#41 PyEval_EvalFrameEx (f=f@entry=0xf796b8, throwflag=throwflag@entry=0) at Python/ceval.c:2838
#42 0x00007ff2e5175f45 in PyEval_EvalCodeEx (_co=_co@entry=0x7ff2e400c660, globals=globals@entry=0x7ff2e42df488, locals=locals@entry=0x7ff2e42df488, args=args@entry=0x0, argcount=argcount@entry=0,
kws=kws@entry=0x0, kwcount=kwcount@entry=0, defs=defs@entry=0x0, defcount=defcount@entry=0, kwdefs=kwdefs@entry=0x0, closure=closure@entry=0x0) at Python/ceval.c:3588
#43 0x00007ff2e517601b in PyEval_EvalCode (co=co@entry=0x7ff2e400c660, globals=globals@entry=0x7ff2e42df488, locals=locals@entry=0x7ff2e42df488) at Python/ceval.c:775
#44 0x00007ff2e519c09e in run_mod (arena=0xfc2990, flags=0x7fff3d5d3f50, locals=0x7ff2e42df488, globals=0x7ff2e42df488, filename=0x7ff2e41d64b0, mod=0x103b4f0) at Python/pythonrun.c:2180
#45 PyRun_FileExFlags (fp=fp@entry=0xf77b60, filename_str=filename_str@entry=0x7ff2e41d81d0 "/x/eng/bbrtp/users/amresh/sshproxy_3896926_1608240818/test/nate/lib/NATE/Service/SSHProxy.py",
start=start@entry=257, globals=globals@entry=0x7ff2e42df488, locals=locals@entry=0x7ff2e42df488, closeit=closeit@entry=1, flags=flags@entry=0x7fff3d5d3f50) at Python/pythonrun.c:2133
#46 0x00007ff2e519ced5 in PyRun_SimpleFileExFlags (fp=fp@entry=0xf77b60, filename=<optimized out>, closeit=closeit@entry=1, flags=flags@entry=0x7fff3d5d3f50) at Python/pythonrun.c:1606
---Type <return> to continue, or q <return> to quit---
#47 0x00007ff2e519df09 in PyRun_AnyFileExFlags (fp=fp@entry=0xf77b60, filename=<optimized out>, closeit=closeit@entry=1, flags=flags@entry=0x7fff3d5d3f50) at Python/pythonrun.c:1292
#48 0x00007ff2e51b6af5 in run_file (p_cf=0x7fff3d5d3f50, filename=0xf0e7f0 L"/x/eng/bbrtp/users/amresh/sshproxy_3896926_1608240818/test/nate/lib/NATE/Service/SSHProxy.py", fp=0xf77b60) at Modules/main.c:319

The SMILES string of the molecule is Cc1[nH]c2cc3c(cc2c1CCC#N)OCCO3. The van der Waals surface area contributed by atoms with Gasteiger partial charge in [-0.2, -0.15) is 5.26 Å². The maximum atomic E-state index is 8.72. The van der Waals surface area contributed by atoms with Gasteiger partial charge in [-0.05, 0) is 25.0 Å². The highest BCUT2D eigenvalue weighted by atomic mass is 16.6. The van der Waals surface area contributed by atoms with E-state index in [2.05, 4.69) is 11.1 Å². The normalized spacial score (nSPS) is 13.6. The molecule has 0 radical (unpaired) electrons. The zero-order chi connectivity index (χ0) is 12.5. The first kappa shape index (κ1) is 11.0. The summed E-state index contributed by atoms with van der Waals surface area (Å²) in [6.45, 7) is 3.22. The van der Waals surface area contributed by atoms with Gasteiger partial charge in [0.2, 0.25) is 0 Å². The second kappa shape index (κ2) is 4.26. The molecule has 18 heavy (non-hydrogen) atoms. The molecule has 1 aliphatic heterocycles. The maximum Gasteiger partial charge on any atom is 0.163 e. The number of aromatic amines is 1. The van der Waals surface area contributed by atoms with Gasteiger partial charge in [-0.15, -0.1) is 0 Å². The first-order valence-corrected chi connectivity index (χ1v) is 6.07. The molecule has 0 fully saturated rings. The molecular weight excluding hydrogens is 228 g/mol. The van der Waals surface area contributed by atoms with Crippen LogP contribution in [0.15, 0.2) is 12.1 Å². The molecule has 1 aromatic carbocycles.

#49 Py_Main (argc=argc@entry=6, argv=argv@entry=0xee6010) at Modules/main.c:751
#50 0x0000000000400aa6 in main (argc=6, argv=<optimized out>) at ./Modules/python.c:69
Thanks and Regards,
On Fri, Sep 02, 2016 at 10:47:41AM -0700, Steve Dower wrote:
> "I'm not seeing what distinction you think you are making here. What
> distinction do you see between:
> x: int = func(value)
> x = func(value) #type: int"
> Not sure whether I agree with Mark on this particular point, but the
> difference I see here is that the first describes what types x may
> ever contain, while the latter describes what type of being assigned
> to x right here. So one is a variable annotation while the other is an
> expression annotation.
Ultimately Python is a dynamically typed language, and that's not
changing. This means types are fundamentally associated with *values*,
not *variables* (names). But in practice, you can go a long way by
pretending that it is the variable that carries the type. That's the
point of the static type checker: if you see that x holds an int here,
then assume (unless told differently) that x should always be an int.
Because in practice, most exceptions to that are due to bugs, or at
least sloppy code.
Of course, it is up to the type checker to decide how strict it wants to
be, whether to treat violations as a warning or a error, whether to
offer the user a flag to set the behaviour, etc. None of this is
relevant to the PEP. The PEP only specifies the syntax, leaving
enforcement or non-enforcement to the checker, and it says:
PEP 484 introduced type hints, a.k.a. type annotations. While its
main focus was function annotations, it also introduced the notion
of type comments to annotate VARIABLES [emphasis added]
not expressions. And:
This PEP aims at adding syntax to Python for annotating the types
of variables and attributes, instead of expressing them through
which to me obviously implies that the two ways (type comment, and
variable type hint) are intended to be absolutely identical in
semantics, at least as far as the type-checker is concerned.
(They will have different semantics at runtime: the comment is just a
comment, while the type hint will set an __annotations__ mapping.)
But perhaps the PEP needs to make it explicit that they are to be
treated exactly the same.